The Invisible Cities (Italo Calvino, 1972)

Invisible Cities by Italo Calvino, William Weaver (translator) Paperback, 165 pages Published 1974 by Harcourt Brace (first published 1972)

I decided to revisit The Invisible Cities (1972) of the Italian author Calvin with whom I believe, with the force of a bump on the little toe, to have some astral connection. The book was reprinted this year.

Bibliophile fetishes aside,  Invisible Cities  will be a different experience for each reader. Just as the experienced traveler sees in a new city every city he has ever been in the same way that all descriptions are possible from a single place, to where each word turns eager to rediscover its origin,  Invisible Cities  is a book that contains all the books, or even a narrative that starts from all the narratives, that distances and is lost of them, written to the margins of the memory. ” Each person has in mind a city made exclusively of differences, a city without figures and without forms, filled by the particular cities”Similarly, each reader may find there an imaginative exercise or a dream notebook, a proposal for the next millennium or a dialogue of the dead, a compendium of illusions, a maze of words, fantastic visions, historical follies, a thing or another, perhaps all overlapping. Certainly, you will find an indefinable book:

It is the mood of whoever looks at it giving shape to the city of Zemrude. Who passes whistling, nose steep because of the whistle, knows it from the bottom up: parapets, curtains in the wind, nozzles. Those who walk with their jaws in their chests, with their fingernails planted in the palms of their hands, will stare at the height of the ground, the streams, the cesspools, the fishing nets, the paperwork. It can not be said that one aspect of the city is more true than the other, but one hears Zemrude from above especially by those who remember it when entering Zemrude from below, walking every day the same streets and rediscovering in the morning the bad mood of the previous day encrusted at the foot of the walls. Sooner or later the day comes when we lower our gaze to the tubes of the eaves and we can no longer distinguish them from the sidewalk. The reverse case is not impossible,

They are imaginative narratives, or imagined narratives, or imagined narrating, or at last imaginatively narrate dialogues between the greatest traveler of all time, Marco Polo, and the famous Emperor of the Tartars, Kublai Khan. The first, infinite traveler who through symbols and words is capable of engendering endless cities to satiate Khan’s curiosity; this sovereign of a vast empire that suffers with the limits of old age and the lack of limits of the world, and seeks lenitive in the descriptions of Marco Polo who, however, warns: ” one should never confuse a city with the discourse that describes it “.

The discourse is therefore the point of transcendence of the work, which entails everything and forgets everything. In it, are imprinted the values ​​that Calvin considered fundamental to the literature of the twentieth century in the conferences that make up the Six proposals for the next millennium . Written with the lightness of subtle images and emblematic abstractions, it is rich in brief forms that denote speed, ” a message of immediacy by patient force and meticulous adjustments .” It brings, through belief in accuracy, ” a well-defined and calculated work project, the evocation of sharp, incisive and memorable visual images and language that is as precise as possible .” The Invisible Citiesis also a work of visibility, at the same time an instrument of knowledge and communication with the soul of the world, a vast encyclopedia that reveals the multiplicity of the world, and makes known ” the networks of connections between the facts, between people, between things of the world “. In it, ” each minimal object is seen as the center of a network of relations of which the writer can not dodge, multiplying the details to the point where his descriptions and ramblings become infinite. From whatever point he departs, his discourse widens to understand ever wider horizons, and if it could develop in all directions it would eventually embrace the entire universe “(CALVINO, Six Propositions for the next millennium ).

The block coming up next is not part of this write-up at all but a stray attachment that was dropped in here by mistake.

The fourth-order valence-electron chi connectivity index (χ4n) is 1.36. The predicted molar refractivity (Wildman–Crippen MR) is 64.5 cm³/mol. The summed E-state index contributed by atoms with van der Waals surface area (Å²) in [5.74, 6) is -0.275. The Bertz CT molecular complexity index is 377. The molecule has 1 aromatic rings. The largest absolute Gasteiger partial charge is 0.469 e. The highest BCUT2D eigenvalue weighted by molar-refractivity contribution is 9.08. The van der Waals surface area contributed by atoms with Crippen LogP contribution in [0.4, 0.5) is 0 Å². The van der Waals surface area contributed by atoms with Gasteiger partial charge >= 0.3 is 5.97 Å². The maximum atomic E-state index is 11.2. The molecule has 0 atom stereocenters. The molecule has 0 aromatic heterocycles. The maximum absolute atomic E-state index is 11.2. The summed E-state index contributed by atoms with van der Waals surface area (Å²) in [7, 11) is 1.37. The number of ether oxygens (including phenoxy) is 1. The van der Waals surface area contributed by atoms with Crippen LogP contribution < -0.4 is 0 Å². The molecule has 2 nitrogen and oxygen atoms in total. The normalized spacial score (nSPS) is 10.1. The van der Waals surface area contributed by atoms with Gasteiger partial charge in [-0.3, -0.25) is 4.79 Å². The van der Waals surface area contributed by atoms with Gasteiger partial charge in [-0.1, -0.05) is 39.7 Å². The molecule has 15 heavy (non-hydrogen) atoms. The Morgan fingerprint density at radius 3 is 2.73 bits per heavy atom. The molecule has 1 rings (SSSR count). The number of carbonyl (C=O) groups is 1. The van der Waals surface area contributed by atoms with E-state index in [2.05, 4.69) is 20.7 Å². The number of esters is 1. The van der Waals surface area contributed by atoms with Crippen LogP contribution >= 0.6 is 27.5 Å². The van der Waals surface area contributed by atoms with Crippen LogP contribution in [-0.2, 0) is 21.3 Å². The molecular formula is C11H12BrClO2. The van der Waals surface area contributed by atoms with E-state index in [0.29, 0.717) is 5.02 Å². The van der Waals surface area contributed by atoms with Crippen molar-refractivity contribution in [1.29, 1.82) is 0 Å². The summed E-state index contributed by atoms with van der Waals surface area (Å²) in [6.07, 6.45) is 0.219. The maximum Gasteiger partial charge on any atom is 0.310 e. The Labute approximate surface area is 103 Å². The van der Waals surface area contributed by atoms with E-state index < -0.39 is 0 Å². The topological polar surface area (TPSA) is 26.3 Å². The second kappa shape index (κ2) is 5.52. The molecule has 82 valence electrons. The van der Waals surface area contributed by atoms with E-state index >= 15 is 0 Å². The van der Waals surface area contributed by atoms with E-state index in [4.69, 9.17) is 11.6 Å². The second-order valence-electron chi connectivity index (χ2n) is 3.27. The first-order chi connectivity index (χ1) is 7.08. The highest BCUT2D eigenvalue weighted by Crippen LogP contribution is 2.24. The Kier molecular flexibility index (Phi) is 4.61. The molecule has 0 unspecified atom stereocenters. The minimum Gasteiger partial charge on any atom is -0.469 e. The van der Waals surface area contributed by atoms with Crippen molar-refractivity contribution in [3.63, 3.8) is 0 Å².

These same principles are, by the way, in the illustrations. As you have already noticed from the examples throughout the review, in all of them predominate the delicate black trace on the white background, juxtaposition that keeps each city still open to the many palettes of each reading. The landscapes are thus at the mercy of the reader’s desires and feelings, which will fill them now in somber tones of melancholy, sometimes with effusive spring tints. The book being so imaginative, it is possible to imagine the purists of the imagination wringing their noses and crying out against an attempt to imprison the poetry in Calvino’s prose. For these, the answer comes quick and simple: buy the un-illustrated version, now, available in physical and virtual bookstores. Commit here even mine, in case a plot makes them disappear from the face of the earth and you do not bother with graphite rulers and some comments and hearts on the banks. No more quarrels, please.